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RESEARCH AT UAS

I consider myself a comparative physiologist who maintains a focus on the organism. I take a reductionist approach to the study of crustacean physiology as my research is focused primarily on hormonal regulation of growth and reproduction in commercially important crabs. Some of the many crabs I work with include king crab, Paralithodes camtchaticus, snow crab, Chionoecetes opilio, Tanner crab, C. bairdi, and Dungeness crab, Cancer magister. Growth is a periodic process that requires the shedding of the old exoskeleton, a process regulated by hormones. The primary molting hormones are ecdysteroids that are compounds derived from cholesterol and some of these play a role in crustacean development and reproduction as well. Ecdysteroids are synthesized throughout the life cycle of crustaceans. The specific ecdysteroid that promotes growth is 20-hydroxyecdysone and is derived from the steroid precursor ecdysone, which is a product of a well defined endocrine gland. The synthesis and secretion of this hormone is highly regulated during development, reproduction and growth. I am interested in environmental and physiological factors that regulate ecdysteroids since factors that influence the synthesis and metabolism of this hormone will therefore have multiple physiological effects dependent upon the life history of the organism. Although my studies involve studying crustacean physiology at the level of the cell, I am most interested in relating this information back to the whole organism.

Most recently, I have been taking endocrinology to the field and my students utilize SCUBA and boat charters to collects their animals for study. Through field studies, we are able to learn more about physiological dynamics within a population. We can learn when cohorts of crabs are molting and about the reproductive physiology of females .

Ji m Taggart (USGS)

GRADUATE AND UNDERGRADUATE STUDENTS

PUBLICATIONS

Research Experiences For Undergraduates (REU)

Students are chosen from a large pool of applications to experience both field and laboratory research at the University of Alaska Southeast. The students that I choose for my projects work primarily in the laboratory and utilize biochemical techniques to measure inverterbate hormones. These student research experiences are supported by a grant awarded to Dr. Brendan Kelly and Elizabeth Mathews from the National Science Foundation (NSF)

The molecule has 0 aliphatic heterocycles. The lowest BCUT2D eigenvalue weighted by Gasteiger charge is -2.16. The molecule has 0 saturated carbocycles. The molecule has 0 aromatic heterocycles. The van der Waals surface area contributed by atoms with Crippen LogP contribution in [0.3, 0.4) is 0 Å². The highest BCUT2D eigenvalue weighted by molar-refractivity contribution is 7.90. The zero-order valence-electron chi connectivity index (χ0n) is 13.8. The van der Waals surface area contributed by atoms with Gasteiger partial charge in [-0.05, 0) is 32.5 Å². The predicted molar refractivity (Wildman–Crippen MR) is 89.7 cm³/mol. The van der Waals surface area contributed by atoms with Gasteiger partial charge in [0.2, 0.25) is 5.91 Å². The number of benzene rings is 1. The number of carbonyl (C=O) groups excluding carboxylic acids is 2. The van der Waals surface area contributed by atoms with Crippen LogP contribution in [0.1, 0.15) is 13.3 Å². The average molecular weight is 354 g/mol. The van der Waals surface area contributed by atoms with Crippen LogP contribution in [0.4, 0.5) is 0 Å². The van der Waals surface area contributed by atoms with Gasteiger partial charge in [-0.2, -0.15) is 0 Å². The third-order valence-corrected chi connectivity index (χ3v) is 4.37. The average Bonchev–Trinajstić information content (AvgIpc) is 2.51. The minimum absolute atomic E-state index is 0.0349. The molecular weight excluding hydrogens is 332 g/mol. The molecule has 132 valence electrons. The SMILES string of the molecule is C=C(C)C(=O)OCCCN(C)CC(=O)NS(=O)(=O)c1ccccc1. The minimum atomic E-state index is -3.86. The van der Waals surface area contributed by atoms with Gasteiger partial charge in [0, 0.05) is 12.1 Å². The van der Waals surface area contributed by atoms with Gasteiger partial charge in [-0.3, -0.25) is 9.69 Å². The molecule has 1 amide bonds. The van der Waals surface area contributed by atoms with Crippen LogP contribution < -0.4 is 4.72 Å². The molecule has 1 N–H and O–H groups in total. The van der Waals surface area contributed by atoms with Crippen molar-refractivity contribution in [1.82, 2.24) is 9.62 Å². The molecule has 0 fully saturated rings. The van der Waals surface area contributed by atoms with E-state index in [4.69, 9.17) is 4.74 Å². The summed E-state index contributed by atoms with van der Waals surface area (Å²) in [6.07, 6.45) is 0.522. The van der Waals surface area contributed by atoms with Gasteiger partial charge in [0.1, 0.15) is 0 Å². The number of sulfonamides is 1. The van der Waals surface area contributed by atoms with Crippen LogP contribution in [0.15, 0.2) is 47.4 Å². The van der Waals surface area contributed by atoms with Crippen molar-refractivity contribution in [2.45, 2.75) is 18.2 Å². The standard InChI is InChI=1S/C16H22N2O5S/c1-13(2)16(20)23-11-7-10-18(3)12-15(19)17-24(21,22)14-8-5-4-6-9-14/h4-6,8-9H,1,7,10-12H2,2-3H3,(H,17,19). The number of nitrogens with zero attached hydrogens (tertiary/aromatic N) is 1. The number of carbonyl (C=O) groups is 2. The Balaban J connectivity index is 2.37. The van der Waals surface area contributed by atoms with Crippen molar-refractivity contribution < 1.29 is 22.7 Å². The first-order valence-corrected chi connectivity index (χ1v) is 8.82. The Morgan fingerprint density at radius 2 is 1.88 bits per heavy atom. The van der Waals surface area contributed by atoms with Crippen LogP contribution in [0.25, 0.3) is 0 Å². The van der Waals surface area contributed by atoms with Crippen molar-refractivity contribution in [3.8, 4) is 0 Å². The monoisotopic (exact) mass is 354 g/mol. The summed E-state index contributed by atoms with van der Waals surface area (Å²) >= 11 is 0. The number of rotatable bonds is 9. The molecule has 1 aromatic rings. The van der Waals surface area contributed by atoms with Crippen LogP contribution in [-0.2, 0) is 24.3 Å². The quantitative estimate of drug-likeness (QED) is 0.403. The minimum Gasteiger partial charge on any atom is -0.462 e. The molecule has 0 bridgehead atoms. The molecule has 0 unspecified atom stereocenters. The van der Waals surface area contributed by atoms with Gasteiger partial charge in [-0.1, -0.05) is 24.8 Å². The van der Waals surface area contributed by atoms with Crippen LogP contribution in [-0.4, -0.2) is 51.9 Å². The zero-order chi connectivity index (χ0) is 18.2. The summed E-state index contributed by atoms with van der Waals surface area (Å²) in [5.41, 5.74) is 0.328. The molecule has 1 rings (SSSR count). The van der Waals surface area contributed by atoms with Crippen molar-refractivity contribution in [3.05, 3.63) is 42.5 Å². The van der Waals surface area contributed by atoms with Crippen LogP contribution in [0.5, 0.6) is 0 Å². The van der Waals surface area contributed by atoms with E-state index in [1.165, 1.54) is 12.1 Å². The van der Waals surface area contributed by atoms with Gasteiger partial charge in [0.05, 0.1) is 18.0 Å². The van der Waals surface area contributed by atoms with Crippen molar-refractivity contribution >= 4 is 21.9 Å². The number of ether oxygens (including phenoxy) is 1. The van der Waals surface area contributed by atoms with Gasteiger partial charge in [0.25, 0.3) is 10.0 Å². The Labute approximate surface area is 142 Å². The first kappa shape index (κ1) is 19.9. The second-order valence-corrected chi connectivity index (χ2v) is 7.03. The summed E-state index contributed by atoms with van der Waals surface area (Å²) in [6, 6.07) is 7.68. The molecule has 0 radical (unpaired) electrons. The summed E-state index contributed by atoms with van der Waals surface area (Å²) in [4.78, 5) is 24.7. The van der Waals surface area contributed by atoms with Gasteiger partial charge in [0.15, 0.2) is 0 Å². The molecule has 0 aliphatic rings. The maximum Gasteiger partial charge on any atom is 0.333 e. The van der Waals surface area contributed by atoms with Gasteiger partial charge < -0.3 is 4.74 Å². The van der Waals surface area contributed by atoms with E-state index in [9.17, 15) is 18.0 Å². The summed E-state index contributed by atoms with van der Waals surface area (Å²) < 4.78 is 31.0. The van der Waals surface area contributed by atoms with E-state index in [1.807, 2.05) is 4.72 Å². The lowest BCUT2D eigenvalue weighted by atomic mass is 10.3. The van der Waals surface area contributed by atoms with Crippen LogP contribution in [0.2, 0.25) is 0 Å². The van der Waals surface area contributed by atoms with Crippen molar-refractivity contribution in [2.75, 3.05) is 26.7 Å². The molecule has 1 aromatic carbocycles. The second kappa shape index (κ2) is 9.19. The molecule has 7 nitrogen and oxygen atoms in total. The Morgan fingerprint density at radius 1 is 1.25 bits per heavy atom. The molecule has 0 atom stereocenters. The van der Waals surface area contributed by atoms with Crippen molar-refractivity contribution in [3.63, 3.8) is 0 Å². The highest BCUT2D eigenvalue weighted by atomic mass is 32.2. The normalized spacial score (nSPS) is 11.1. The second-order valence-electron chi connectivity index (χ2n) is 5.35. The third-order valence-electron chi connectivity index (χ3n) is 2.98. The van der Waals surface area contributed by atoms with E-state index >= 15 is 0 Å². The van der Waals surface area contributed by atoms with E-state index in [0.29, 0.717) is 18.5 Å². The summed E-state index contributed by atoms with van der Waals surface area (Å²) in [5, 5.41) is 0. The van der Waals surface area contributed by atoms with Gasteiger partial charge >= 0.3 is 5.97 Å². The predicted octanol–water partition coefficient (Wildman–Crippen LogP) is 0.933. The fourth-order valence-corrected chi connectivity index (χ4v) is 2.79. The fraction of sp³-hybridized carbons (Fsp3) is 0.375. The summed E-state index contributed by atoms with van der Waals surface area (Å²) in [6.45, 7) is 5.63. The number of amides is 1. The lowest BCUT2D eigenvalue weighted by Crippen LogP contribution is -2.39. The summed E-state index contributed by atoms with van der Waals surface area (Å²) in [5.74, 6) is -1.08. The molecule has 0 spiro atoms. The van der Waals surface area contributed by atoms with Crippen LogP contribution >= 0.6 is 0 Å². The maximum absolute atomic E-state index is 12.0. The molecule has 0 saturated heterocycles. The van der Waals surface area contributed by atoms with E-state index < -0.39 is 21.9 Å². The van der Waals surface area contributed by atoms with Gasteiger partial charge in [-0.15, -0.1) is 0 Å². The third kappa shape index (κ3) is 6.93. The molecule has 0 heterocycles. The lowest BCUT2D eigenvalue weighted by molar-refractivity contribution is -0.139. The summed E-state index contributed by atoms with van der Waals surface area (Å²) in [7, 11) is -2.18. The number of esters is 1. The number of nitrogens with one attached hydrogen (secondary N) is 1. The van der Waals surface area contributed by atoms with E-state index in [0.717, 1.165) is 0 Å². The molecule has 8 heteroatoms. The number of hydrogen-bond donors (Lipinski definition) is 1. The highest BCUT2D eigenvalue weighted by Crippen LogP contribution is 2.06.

Past REU Projects

Past Projects in my Laboratory

1. Effects of temperature on reproductive hormones in the snow crab, Chionoecetes opilio. Using biochemical assays (ELISA and HPLC) we are measuring circulating ecdysteroids and methyl farnesoate in female snow crabs maintained at different temperatures. This research is supported by the Alaska Department of Fish and Game

2. Hormonal regulation of molting of snow crab, Chionoececetes opilio. We are seeking to determine via endocrinological methods whether male snow crabs undergo a terminal molt. This work was supported through the Alaska Department of Fish and Game

3. Reproductive biology of the Dungeness crab, Cancer magister. This research is both a field-based and a laboratory based study on the feasability of using hormone assays to determine reproductive status of C. magister in Glacier Bay. This research will be applied to populations of C. magister in other regions of Alaska. This research is supported in part from the Alaska Sea Life Center.

4. Effects of environmental chemicals (endocrine disruptors) on steroid hormone metabolism. This research uses the dungeness crab as a model for steroid hormone biology. We are looking at the effects of certain persisitant pollutants on the regulation of steroid hormone synthesis and the regulation of steroid dependent gene transcription. This research is supported by a grant awarrded through the Alaska Biomedical Research Infrastructure Network BRIN now INBRE

SOME PHOTOGRAPHS FROM THE FIELD

Glacier Bay

Dutch Harbor

Southeast Alaska